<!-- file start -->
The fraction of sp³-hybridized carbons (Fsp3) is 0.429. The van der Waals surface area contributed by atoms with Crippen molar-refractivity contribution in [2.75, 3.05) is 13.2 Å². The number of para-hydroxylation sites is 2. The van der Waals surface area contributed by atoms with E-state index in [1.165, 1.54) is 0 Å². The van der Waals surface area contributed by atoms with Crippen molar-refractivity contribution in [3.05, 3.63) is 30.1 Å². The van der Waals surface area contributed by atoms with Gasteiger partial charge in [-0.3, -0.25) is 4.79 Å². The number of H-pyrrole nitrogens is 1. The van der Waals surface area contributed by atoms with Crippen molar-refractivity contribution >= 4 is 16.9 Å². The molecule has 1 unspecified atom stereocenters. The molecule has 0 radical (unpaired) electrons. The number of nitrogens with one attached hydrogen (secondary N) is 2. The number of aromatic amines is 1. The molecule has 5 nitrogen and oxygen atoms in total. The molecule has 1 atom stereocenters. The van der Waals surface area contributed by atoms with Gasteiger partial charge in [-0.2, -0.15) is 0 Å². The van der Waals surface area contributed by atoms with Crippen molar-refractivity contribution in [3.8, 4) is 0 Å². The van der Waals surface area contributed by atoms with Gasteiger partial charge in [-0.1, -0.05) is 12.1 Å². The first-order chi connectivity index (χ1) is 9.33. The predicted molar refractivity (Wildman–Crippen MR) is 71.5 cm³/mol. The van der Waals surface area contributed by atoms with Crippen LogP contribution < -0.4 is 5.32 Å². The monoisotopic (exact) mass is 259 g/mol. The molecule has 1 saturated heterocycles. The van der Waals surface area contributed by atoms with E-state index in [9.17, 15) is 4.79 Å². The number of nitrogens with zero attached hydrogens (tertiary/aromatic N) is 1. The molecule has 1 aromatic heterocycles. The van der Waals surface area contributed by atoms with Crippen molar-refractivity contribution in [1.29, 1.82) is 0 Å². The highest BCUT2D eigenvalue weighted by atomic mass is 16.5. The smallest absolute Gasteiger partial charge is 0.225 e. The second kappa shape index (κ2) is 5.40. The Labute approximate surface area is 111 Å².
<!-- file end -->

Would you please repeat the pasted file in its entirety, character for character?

The fraction of sp³-hybridized carbons (Fsp3) is 0.429. The van der Waals surface area contributed by atoms with Crippen molar-refractivity contribution in [2.75, 3.05) is 13.2 Å². The number of para-hydroxylation sites is 2. The van der Waals surface area contributed by atoms with E-state index in [1.165, 1.54) is 0 Å². The van der Waals surface area contributed by atoms with Crippen molar-refractivity contribution in [3.05, 3.63) is 30.1 Å². The van der Waals surface area contributed by atoms with Gasteiger partial charge in [-0.3, -0.25) is 4.79 Å². The number of H-pyrrole nitrogens is 1. The van der Waals surface area contributed by atoms with Crippen molar-refractivity contribution >= 4 is 16.9 Å². The molecule has 1 unspecified atom stereocenters. The molecule has 0 radical (unpaired) electrons. The number of nitrogens with one attached hydrogen (secondary N) is 2. The number of aromatic amines is 1. The molecule has 5 nitrogen and oxygen atoms in total. The molecule has 1 atom stereocenters. The van der Waals surface area contributed by atoms with Gasteiger partial charge in [-0.2, -0.15) is 0 Å². The van der Waals surface area contributed by atoms with Crippen molar-refractivity contribution in [3.8, 4) is 0 Å². The van der Waals surface area contributed by atoms with Gasteiger partial charge in [-0.1, -0.05) is 12.1 Å². The first-order chi connectivity index (χ1) is 9.33. The predicted molar refractivity (Wildman–Crippen MR) is 71.5 cm³/mol. The van der Waals surface area contributed by atoms with Crippen LogP contribution < -0.4 is 5.32 Å². The monoisotopic (exact) mass is 259 g/mol. The molecule has 1 saturated heterocycles. The van der Waals surface area contributed by atoms with E-state index in [9.17, 15) is 4.79 Å². The number of nitrogens with zero attached hydrogens (tertiary/aromatic N) is 1. The molecule has 1 aromatic heterocycles. The van der Waals surface area contributed by atoms with Crippen molar-refractivity contribution in [1.29, 1.82) is 0 Å². The highest BCUT2D eigenvalue weighted by atomic mass is 16.5. The smallest absolute Gasteiger partial charge is 0.225 e. The second kappa shape index (κ2) is 5.40. The Labute approximate surface area is 111 Å².